GM reported its Q3 2022 results this week, with headlines including net income of $3.3 billion and $41.9 billion in revenue. GM CEO Mary Barra took a call with analysts on Tuesday to discuss the results, during which Barra indicated that the automaker was pushing back its EV production target of 400,000 units to the 2024 calendar year.
Previously, during the Q4 2021 earnings call held earlier this year, Barra said that GM aims to produce 400,000 fully electric vehicles by the end of 2023. Now, however, Barra says that the 400,000-unit EV production target has been pushed back six months to early 2024. According to Reuters, the slower EV production ramp-up was attributed to a “slightly slower launch” of battery and cell production.
GM’s all-electric vehicle aspirations hinge on the rapid expansion of the automaker’s battery cell production capabilities. GM is now building multiple battery cell production facilities in the U.S. under Ultium Cells LLC, a joint venture partnership between GM and Korean supplier LG Energy Solution. Early last month, GM celebrated the production start at the new Ultium Cells battery plant in Warren, Ohio, which will help to ramp up battery production to power new units of the GMC Hummer EV, Cadillac Lyriq luxury crossover, and BrightDrop Zevo 600 all-electric commercial delivery van.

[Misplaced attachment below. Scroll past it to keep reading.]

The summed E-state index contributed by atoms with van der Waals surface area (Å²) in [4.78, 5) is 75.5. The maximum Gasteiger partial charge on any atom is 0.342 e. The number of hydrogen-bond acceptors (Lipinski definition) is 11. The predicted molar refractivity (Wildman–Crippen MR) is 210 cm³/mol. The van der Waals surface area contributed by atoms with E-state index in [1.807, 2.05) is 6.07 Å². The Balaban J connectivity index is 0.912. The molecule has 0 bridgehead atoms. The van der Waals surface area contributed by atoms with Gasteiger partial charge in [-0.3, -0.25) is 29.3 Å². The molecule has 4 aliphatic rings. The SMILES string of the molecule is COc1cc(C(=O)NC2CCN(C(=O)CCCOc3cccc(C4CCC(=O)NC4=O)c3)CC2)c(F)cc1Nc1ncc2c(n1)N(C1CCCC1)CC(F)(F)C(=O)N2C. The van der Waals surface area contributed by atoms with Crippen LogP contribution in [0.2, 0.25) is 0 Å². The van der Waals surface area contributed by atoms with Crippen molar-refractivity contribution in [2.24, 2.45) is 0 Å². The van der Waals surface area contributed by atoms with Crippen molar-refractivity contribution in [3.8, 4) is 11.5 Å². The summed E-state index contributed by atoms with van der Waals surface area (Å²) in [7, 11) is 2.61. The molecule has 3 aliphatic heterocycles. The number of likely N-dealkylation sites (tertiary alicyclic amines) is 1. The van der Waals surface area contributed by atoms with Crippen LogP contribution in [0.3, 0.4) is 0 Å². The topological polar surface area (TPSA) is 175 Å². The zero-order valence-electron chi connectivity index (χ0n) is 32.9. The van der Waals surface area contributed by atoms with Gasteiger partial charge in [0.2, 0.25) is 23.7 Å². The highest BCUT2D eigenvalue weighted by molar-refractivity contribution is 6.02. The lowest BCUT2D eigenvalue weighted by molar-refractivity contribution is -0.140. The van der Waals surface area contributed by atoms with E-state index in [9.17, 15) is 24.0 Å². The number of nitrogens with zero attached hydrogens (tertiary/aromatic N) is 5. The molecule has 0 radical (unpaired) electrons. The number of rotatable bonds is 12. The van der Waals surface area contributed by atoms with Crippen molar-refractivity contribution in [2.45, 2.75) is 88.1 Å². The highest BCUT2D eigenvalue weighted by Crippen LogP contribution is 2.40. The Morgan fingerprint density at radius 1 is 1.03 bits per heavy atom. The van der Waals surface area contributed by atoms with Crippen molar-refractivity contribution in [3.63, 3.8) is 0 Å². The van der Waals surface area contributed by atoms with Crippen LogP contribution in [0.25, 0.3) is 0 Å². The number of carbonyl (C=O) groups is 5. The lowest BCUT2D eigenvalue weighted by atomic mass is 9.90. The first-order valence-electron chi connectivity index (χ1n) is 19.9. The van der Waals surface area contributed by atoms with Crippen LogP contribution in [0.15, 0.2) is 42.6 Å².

In addition to the recently opened plant in Ohio, new battery production facilities are also under construction in Michigan and Tennessee, with a fourth planned for the near future.
Meanwhile, production of the GMC Hummer EV and Cadillac Lyriq increased sharply in September, with 750 units of the GMC Hummer EV produced at the GM Factory Zero plant in Michigan, and 1,000 units of the Cadillac Lyriq produced at the GM Spring Hill plant in Tennessee. The September production figures represent roughly 30 percent of all GMC Hummer EV production thus far, and roughly 58 percent of all Cadillac Lyriq production thus far.
Looking ahead, GM hopes to launch 30 new EV models globally by mid-decade.